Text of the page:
I’ve never really got on that well with Siri. Apple’s voice activated assistant can do some cool things but she never really listens to me and I find it easier just to swipe and tap to get what I want.
I’m not alone in getting frustrated with Siri, but I’ve long been complaining to Mr C that she just doesn’t listen to me. He’s not experienced the same level of problems and I was taking it personally.
According to Invisible Women, though, Caroline Criado Perez’s incredible book about the gender data gap, it’s not that Siri has anything against me personally, it’s just that she wasn’t designed with me in mind.
Voice recognition has also been suggested as a solution to smartphone-associated RSI, but this actually isn’t much of a solution for women, because voice-recognition software is often hopelessly male-biased. In 2016, Rachael Tatman, a research fellow in linguistics at the University of Washington, found that Google’s speech-recognition software was 70% more likely to accurately recognise male speech than female speech – and it’s currently the best on the market.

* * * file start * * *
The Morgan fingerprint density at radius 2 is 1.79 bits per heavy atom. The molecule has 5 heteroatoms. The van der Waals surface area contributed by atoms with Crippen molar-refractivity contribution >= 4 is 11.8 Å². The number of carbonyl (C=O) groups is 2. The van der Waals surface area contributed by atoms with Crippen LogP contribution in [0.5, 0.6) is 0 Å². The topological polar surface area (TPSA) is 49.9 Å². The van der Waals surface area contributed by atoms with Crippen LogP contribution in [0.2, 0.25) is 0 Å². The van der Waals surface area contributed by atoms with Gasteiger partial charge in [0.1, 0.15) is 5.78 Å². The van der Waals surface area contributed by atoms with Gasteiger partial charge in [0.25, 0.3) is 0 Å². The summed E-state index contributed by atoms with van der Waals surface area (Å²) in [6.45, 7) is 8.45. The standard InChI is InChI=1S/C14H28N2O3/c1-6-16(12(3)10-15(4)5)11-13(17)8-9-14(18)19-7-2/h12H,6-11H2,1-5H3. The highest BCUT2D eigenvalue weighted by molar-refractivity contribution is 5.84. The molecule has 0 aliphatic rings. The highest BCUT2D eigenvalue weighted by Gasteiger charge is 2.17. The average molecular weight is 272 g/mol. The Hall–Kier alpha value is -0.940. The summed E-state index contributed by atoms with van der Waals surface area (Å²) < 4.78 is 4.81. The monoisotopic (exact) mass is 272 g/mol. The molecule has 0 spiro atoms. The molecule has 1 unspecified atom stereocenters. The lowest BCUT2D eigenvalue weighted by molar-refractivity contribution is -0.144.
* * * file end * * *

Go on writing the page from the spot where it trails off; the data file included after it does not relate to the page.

… An article on car website Autoblog quoted a woman who had bought a 2012 Ford Focus, only to find that its voice-command system only listened to her husband, even though he was in the passenger seat. Another woman called the manufacturer for help when her Buick’s voice-activated phone system wouldn’t listen to her: ‘The guy told me point-blank it wasn’t ever going to work for me. They told me to get a man to set it up.’ Immediately after writing these pages I was with my mother in her Volvo Cross-Country watching her try and fail to get the voice-recognition system to call her sister. After five failed attempts I suggested she tried lowering the pitch of her voice. It worked first time.
This book continues to astound me. Every sentence is thought-provoking, and quite often enraging.